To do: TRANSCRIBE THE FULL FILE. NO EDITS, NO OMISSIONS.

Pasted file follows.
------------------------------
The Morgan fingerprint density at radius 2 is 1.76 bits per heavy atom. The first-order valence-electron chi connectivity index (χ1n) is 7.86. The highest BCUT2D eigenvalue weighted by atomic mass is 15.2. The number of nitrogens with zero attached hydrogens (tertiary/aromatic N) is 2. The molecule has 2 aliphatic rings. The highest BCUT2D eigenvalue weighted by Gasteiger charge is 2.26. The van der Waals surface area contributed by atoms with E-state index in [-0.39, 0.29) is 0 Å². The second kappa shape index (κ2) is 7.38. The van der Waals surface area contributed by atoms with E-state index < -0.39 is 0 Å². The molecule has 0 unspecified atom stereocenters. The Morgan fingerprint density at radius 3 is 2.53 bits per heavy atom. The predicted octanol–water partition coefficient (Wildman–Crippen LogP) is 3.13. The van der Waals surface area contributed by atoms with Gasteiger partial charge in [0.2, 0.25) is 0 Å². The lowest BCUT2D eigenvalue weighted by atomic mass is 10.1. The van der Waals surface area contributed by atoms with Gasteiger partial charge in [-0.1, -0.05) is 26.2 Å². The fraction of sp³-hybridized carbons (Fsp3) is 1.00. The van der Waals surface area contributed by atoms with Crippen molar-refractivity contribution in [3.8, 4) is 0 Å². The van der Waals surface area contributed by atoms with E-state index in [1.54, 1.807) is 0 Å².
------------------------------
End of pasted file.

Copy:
The Morgan fingerprint density at radius 2 is 1.76 bits per heavy atom. The first-order valence-electron chi connectivity index (χ1n) is 7.86. The highest BCUT2D eigenvalue weighted by atomic mass is 15.2. The number of nitrogens with zero attached hydrogens (tertiary/aromatic N) is 2. The molecule has 2 aliphatic rings. The highest BCUT2D eigenvalue weighted by Gasteiger charge is 2.26. The van der Waals surface area contributed by atoms with E-state index in [-0.39, 0.29) is 0 Å². The second kappa shape index (κ2) is 7.38. The van der Waals surface area contributed by atoms with E-state index < -0.39 is 0 Å². The molecule has 0 unspecified atom stereocenters. The Morgan fingerprint density at radius 3 is 2.53 bits per heavy atom. The predicted octanol–water partition coefficient (Wildman–Crippen LogP) is 3.13. The van der Waals surface area contributed by atoms with Gasteiger partial charge in [0.2, 0.25) is 0 Å². The lowest BCUT2D eigenvalue weighted by atomic mass is 10.1. The van der Waals surface area contributed by atoms with Gasteiger partial charge in [-0.1, -0.05) is 26.2 Å². The fraction of sp³-hybridized carbons (Fsp3) is 1.00. The van der Waals surface area contributed by atoms with Crippen molar-refractivity contribution in [3.8, 4) is 0 Å². The van der Waals surface area contributed by atoms with E-state index in [1.54, 1.807) is 0 Å².